• Similarly, it is also needed to know whether the author’s arguments are stronger enough and the author’s main concerns adequately support the statement. And whether the claim was adequately substantiated? Is the claim coherent and coordinated?
    • It is also essential to identify in summarising the content whether the author knows all sides of the issue and ensures whether the author has neglected important counterarguments?
    • In general, which parts of the author’s statement do you find convincing? And less unconvincing?

    In this way you can summarise the question and, if you think the author’s writing is contradicting, give reasons why they are contradicting the statement. You can create a guide to show the user your prominent points. In the unlikely event that you do not find the author’s arguments convincing, give reasons for your assessment.

  4. Conclude Pertaining to the Topic

    At the end of your review, repeat the key points of your evaluation (it is not necessary to reproduce the summary of the book or article). In the end, you can also give your overall assessment of the book or article. You can also give a final comment on the book, describing its contribution to the field or the possibilities for further research. The next objective is to assess the validity of the author’s arguments. Note down any questions or unclear points. Note down any issues that you think are important but are not mentioned by the author for special considerations.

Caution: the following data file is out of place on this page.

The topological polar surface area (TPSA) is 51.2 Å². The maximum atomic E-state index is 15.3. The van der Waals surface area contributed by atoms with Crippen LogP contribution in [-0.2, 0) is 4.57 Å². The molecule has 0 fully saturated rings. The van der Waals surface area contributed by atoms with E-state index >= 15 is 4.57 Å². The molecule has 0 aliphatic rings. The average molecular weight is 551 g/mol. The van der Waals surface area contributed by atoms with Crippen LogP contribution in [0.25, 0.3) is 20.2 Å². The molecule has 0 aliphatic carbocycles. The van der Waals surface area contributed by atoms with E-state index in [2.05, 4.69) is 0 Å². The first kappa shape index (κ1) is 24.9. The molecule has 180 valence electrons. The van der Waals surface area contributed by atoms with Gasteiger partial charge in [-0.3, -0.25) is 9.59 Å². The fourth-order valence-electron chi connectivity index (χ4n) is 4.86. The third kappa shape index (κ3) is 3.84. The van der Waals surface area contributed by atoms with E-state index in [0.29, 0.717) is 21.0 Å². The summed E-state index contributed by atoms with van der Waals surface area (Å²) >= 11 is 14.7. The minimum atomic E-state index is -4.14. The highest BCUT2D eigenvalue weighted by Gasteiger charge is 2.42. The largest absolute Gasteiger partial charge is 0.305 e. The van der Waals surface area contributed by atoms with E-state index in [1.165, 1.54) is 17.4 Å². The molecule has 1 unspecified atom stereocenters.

What are the Differences between Systematic Review and Critical Review?

Systematic reviews

A systematic review consists of finding adequate answers to questions that are directed towards the research question. To achieve this objective, it is essential that the researcher conducting the systematic review should include and presents all the informative evidence that meets the eligibility criteria for this scientific research. Furthermore, systematic reviews are of particular importance in research areas where substantial work has been done and information has been produced in the past. Thus, in this context, the importance of a systematic review is to consolidate and characterise the research topic by thoroughly examining and evaluating the most recent experimental work on the topic.

Critical review

A critical review is a critical assessment of a proposed study which is reviewed by examining the various academic investigations currently underway on the topic. A critical review represents the analyst’s view of a particular study based on what the analyst knows with certainty and what the analyst further perceives through a critical examination of the data selected concerning the topic. Furthermore, critical review applies to research areas where point-by-point arguments on a particular research topic are needed to be identified to reach an accurate and precise conclusion on the research question. Thus, to facilitate findings, it is necessary to make an explicit and implicit assessment of the large number of accurate studies that have been conducted in regards to the research questions of the study.

Do’s and Don’ts

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Checklist

  • Critical literature should not be in descriptive aspect.
  • Critical literature should use both types of arguments whether contradictory or supportive.
  • The critical literature should conclude pertaining to the main topic.